1. Decreased pCO2 (Respiratory Alkalosis) OR
      2. Increased HCO3- (Metabolic Alkalosis)
  4. Homeostasis is maintained via respiratory (pCO2) and renal (HCO3-) mechanisms
    1. Lung function maintains pCO2 near 40 mmHg
      1. CO2 is a weak acid, and is the only acid excreted by the lung (all other acids are renally excreted)
      2. Brainstem responds to increased CO2 and H+ ion levels to increase Respiratory Rate reflexively
      3. Low oxygen level (O2) stimulates carotid and aortic body receptors (CN 9/10) to increase Respiratory Rate
    2. Renal Function maintains bicarbonate (HCO3-) near 25 mEq/L
      1. Bicarbonate is filtered by glomerulus and reabsorbed in renal tubules combined with Hydrogen Ion
      2. Total extracellular bicarbonate is 350 mEq for a 70 kg male
      3. Renal tubules excrete Hydrogen Ion
      4. Urine tends to be acidic (due to excess acid production over base production daily)
  5. Bicarbonate gains or losses impacts acidosis
    1. Bicarbonate loss (e.g. Diarrhea) results in an increase in Hydrogen Ion (acidosis)
    2. Hydrogen Ion loss (e.g. Vomiting) results in bicarbonate gain (alkalosis)

IV. Physiology: Acid generation via metabolism

  1. Carbohydrate and Fat Metabolism generates large amounts of CO2
    1. CO2 is quickly eliminated via respiration
  2. Protein is metabolized into nonvolatile acid (fixed acid)
    1. Fixed Acid generated cannot be excreted as CO2
    2. Fixed Acid is buffered with bicarbonate to form carbonic acid
    3. Hydrogen Ion is renally excreted, maintaining bicarbonate for further buffering

V. Physiology: Renal Maintenance of Bicarbonate

  1. Bicarbonate is freely filtered by the glomerulus and reabsorbed by proximal tubule
    1. Glomerulus loses ~3600 meq bicarbonate daily (given 100 ml/min GFR) that must be reclaimed
    2. Nearly all bicarbonate is reabsorbed by the proximal tubule
      1. Bicarbonate levels above 26 mEq/L cannot be completely reabsorbed by proximal tubule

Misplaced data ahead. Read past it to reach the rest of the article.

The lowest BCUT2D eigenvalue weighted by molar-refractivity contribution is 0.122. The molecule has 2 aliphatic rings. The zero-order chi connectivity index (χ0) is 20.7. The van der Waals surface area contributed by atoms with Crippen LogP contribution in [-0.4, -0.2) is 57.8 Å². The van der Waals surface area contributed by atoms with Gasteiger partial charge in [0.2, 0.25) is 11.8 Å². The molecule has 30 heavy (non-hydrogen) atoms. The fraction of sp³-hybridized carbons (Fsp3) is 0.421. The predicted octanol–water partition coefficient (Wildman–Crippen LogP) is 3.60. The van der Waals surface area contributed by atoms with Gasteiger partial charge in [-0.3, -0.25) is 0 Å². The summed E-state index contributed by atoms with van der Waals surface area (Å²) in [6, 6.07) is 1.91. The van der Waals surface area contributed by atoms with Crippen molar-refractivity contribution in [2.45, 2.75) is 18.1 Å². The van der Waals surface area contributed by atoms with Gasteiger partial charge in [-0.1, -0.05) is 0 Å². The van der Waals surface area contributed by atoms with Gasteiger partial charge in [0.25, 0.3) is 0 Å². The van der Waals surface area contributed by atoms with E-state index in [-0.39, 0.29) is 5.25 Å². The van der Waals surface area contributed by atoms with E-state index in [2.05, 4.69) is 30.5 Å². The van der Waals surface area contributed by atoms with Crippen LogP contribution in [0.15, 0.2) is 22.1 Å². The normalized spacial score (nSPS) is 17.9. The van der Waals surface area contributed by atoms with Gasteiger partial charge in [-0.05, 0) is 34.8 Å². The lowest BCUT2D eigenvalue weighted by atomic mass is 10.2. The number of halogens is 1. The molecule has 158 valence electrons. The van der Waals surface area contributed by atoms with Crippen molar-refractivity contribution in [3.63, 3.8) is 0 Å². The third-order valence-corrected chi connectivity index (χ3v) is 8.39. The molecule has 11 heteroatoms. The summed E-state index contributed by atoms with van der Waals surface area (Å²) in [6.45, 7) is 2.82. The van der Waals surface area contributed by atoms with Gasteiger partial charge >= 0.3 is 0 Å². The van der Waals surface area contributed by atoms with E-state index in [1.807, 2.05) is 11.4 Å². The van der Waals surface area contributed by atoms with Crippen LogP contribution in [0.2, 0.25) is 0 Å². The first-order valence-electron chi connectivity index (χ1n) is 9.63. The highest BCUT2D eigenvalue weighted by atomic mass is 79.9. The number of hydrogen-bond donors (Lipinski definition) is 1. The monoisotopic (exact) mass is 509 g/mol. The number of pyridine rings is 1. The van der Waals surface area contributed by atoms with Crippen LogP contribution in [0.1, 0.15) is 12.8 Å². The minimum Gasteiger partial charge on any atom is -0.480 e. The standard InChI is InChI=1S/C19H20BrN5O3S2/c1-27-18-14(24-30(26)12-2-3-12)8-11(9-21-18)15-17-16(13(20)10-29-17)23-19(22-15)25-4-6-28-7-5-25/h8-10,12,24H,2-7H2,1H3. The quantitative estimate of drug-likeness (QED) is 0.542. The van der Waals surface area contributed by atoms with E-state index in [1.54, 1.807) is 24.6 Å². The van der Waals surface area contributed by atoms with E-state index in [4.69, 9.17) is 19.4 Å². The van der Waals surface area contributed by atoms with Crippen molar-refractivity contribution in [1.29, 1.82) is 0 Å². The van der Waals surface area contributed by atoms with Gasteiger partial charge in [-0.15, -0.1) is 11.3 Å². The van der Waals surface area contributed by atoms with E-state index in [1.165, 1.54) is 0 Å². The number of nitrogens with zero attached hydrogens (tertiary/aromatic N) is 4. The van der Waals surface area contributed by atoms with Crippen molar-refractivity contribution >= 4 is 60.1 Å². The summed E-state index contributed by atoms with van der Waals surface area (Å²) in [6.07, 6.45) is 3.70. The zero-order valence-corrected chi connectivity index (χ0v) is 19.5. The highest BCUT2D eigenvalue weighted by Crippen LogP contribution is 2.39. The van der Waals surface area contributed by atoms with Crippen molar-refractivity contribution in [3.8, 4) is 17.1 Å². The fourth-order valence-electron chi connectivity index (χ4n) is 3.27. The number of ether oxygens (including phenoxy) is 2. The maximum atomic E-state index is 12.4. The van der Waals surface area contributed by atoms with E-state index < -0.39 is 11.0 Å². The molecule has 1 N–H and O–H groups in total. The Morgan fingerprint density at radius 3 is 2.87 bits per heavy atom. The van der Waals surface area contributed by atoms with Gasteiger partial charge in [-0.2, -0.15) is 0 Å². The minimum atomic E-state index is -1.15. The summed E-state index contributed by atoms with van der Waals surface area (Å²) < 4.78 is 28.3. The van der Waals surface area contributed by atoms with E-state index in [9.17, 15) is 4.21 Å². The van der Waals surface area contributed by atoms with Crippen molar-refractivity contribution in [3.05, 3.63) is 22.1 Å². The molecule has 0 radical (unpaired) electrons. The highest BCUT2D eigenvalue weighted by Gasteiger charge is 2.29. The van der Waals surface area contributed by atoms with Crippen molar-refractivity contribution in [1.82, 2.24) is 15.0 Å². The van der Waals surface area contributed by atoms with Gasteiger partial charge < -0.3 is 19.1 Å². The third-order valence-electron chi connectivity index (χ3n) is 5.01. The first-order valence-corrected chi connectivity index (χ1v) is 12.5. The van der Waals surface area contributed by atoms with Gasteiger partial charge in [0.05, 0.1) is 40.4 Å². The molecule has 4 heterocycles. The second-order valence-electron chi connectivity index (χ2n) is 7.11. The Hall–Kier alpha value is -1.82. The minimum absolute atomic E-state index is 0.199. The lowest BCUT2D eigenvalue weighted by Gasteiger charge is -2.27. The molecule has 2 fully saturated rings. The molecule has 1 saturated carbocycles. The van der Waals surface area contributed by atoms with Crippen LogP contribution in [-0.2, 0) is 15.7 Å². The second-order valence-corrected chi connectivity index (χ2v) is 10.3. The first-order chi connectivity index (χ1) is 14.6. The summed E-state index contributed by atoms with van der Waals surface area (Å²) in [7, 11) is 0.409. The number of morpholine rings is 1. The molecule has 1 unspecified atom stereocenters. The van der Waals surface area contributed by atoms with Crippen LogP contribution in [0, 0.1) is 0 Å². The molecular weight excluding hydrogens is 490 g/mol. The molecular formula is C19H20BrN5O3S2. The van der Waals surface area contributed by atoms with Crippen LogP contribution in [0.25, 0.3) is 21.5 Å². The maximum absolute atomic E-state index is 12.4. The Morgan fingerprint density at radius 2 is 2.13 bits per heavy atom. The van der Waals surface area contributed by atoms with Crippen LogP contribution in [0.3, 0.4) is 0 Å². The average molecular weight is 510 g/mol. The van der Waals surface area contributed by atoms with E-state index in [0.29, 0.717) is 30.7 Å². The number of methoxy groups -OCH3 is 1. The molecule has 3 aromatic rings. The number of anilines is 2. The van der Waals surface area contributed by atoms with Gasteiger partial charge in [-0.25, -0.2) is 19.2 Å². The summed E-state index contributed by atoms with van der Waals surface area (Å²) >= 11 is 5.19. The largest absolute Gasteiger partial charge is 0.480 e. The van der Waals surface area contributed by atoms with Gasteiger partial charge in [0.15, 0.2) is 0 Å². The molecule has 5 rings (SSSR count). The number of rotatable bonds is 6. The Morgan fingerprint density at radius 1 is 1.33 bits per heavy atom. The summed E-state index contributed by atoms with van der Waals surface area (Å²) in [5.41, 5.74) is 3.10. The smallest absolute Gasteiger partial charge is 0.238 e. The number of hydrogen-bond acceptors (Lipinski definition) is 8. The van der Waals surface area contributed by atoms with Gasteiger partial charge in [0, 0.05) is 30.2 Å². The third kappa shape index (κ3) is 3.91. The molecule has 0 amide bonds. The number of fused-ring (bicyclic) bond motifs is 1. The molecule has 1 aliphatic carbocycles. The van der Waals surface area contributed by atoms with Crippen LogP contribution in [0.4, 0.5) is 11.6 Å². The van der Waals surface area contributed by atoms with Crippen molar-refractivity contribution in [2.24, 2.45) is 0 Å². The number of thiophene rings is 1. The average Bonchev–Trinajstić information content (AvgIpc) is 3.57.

3. Bicarbonate reabsorption (Metabolic Alkalosis) is increased with specific triggers
      1. Volume depletion (known as contraction alkalosis)
      2. Angiotensin II increased levels
      3. pCO2 increased levels (compensates for Respiratory Acidosis)
      4. Hypokalemia
    4. Renal Tubular Acidosis Type II results from defective proximal tubule reabsorption
      1. Causes Metabolic Acidosis through bicarbonate loss
  2. Hydrogen Ion renal excretion
    1. Primary mechanism for excreting fixed acid (see Protein Metabolism above)
    2. Proton Pump (ATP fueled)
      1. Pumps one Hydrogen Ion into collecting tubule
      2. Releases one bicarbonate to pass freely back into capillaries in the renal interstitium
      3. Renal Tubular Acidosis Type I (distal) results from defective Hydrogen Ion pump
    3. Glutamine Hydrolysis (proximal tubule)
      1. Renal key mechanism to compensate for acidosis (more than Hydrogen Ion excretion)
      2. Results in two outputs
        1. Ammonium (NH4+) which is excreted into urine
        2. Bicarbonate (HCO3-) which is absorbed by capillaries

VI. Physiology: Images

  1. Acid Base Homeostasis
    1. acidBaseHomeostasis.png
  2. Nephron
    1. nephron.png

VIII. References

  1. Goldberg (2014) Clinical Physiology, Medmaster, Miami, p. 27-31
  2. Marino (2014) ICU Book, p. 587-99
  3. Preston (2011) Acid-Base Fluids and Electrolytes, p. 3-30
  4. Rose (1989) Clinical Physiology of Acid-Base and Electrolyte Disorders, p. 261-85